The 1989 Tour de France was the 76th edition of Tour de France, one of cycling's Grand Tours. The Tour began in Luxembourg with a prologue individual time trial on 1 July and Stage 10 occurred on 11 July with a mountain stage to Superbagnères. The race finished on the Champs-Élysées in Paris on 23 July, with a further individual time trial.
1 July 1989 — Luxembourg, 7.8 km (4.8 mi) (individual time trial)
Pedro Delgado, the previous year's winner and one of the pre-race favourites to win the Tour, missed the start of the prologue by 2 minutes 40 seconds. This resulted in him finishing last on the stage, 2 minutes 54 seconds behind the yellow jersey.
2 July 1989 — Luxembourg to Luxembourg, 135.5 km (84.2 mi)
Søren Lilholt attacked from the start of the stage. Lilholt gained 52 seconds on Acácio da Silva and Roland Le Clerc, and 6 minutes 50 seconds over the peloton by the first intermediate sprint at 45 km (28 mi). The three leading riders then grouped together and extended their lead over the peloton to 11 minutes 30 seconds, before being partially drawn back. Da Silva attacked the other breakaway riders at the 132 km (82 mi) mark and held the lead to the finish line.
2 July 1989 — Luxembourg to Luxembourg, 46 km (28.6 mi) (team time trial)
3 July 1989 — Luxembourg to Spa, 241 km (149.8 mi)
This stage contained one Category 3 and one Category 4 climb, and finished on the Circuit de Spa-Francorchamps.
4 July 1989 — Liège to Wasquehal, 255 km (158.4 mi)
6 July 1989 — Dinard to Rennes, 73 km (45.4 mi) (individual time trial)
This stage departed from Dinard, heading south through Dinan, to Rennes.
Greg LeMond, Sean Yates and Andy Hampsten opted to use triathlon bars, a then-recent introduction, in addition to the bullhorn bars usually fitted to time trial bikes.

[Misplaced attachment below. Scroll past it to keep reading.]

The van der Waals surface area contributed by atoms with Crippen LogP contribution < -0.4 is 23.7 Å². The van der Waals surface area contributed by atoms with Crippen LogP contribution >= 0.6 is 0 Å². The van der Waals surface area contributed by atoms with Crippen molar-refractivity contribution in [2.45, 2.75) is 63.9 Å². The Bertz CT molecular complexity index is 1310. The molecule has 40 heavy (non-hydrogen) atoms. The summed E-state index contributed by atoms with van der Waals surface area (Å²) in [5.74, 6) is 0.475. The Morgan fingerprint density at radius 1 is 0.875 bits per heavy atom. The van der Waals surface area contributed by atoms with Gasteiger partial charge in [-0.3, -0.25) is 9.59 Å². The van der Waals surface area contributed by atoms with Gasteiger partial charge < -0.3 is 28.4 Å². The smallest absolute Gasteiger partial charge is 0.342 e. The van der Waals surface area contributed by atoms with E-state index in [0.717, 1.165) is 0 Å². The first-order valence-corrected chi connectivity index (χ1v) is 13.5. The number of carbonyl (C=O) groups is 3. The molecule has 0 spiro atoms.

7 July 1989 — Rennes to Futuroscope, 259 km (160.9 mi)
The longest stage of the year's Tour, a flat stage, departed from Rennes heading east to Châteaugiron and then turned south to Janzé. The race headed south-east through Retiers and Martigné-Ferchaud to Pouancé. The riders continued east through Noyant-la-Gravoyère and Marans, and then south through La Pouëze and Saint-Augustin-des-Bois before the Category 4 climb of the Côte-des-4-Routes. The route continued south through Chanzeaux and Le Breuil-sous-Argenton. Turning east to Massais, the route continued to Thouars and turned south-east to Saint-Jouin-de-Marnes and then Jaunay-Clan, before the finish in Futuroscope.
8 July 1989 — Poitiers to Bordeaux, 258.5 km (160.6 mi)
9 July 1989 — Labastide-d'Armagnac to Pau, 157 km (97.6 mi)
10 July 1989 — Pau to Cauterets, 147 km (91.3 mi)
The first mountain stage of the Tour departed south-west from Pau, through Lasseube to Oloron-Sainte-Marie. The riders then headed south through Gurmençon to Escot, to begin the climb east to the Category 1 Col de Marie-Blanque to 1,035 m (3,396 ft). The route then descended east to the valley floor at Bielle, before beginning a gentle climb south through Laruns and turning east to Eaux-Bonnes. The riders then began the Hors catégorie climb of the Col d'Aubisque to 1,710 m (5,610 ft), partially descending through the Col du Soulor, and then climbing the Category 2 Col des Bordères to 1,150 m (3,770 ft), before the final big descent to Argelès-Gazost. Heading south, the brief climb of the Category 4 Côte de Saint-Savin was followed by a quick descent to Pierrefitte-Nestalas. The race continued south, beginning the ascent of the Category 1 climb to Le Cambasque, west above Cauterets, at an altitude of 1,320 m (4,330 ft).
11 July 1989 — Cauterets to Superbagnères, 136 km (84.5 mi)
The mountainous stage departed from Cauterets heading north to Pierrefitte-Nestalas before turning back south to Luz-Saint-Sauveur. The race then turned east and began ascending to Barèges, on the lower slopes of the Hors catégorie Col du Tourmalet, before the full ascent to 2,115 m (6,939 ft). After descending north-east to Sainte-Marie-de-Campan, the riders began the climb of the Category 2 Col d'Aspin to 1,489 m (4,885 ft). Following a winding descent south-east to the valley at Arreau, the race continued on through Bordères-Louron for the Category 1 Col de Peyresourde to 1,569 m (5,148 ft). The race then descended east through Cazeaux-de-Larboust to the valley floor at Luchon. Finally, the riders turned south for the Category 1 climb to Superbagnères, with the finish line at 1,770 m (5,810 ft).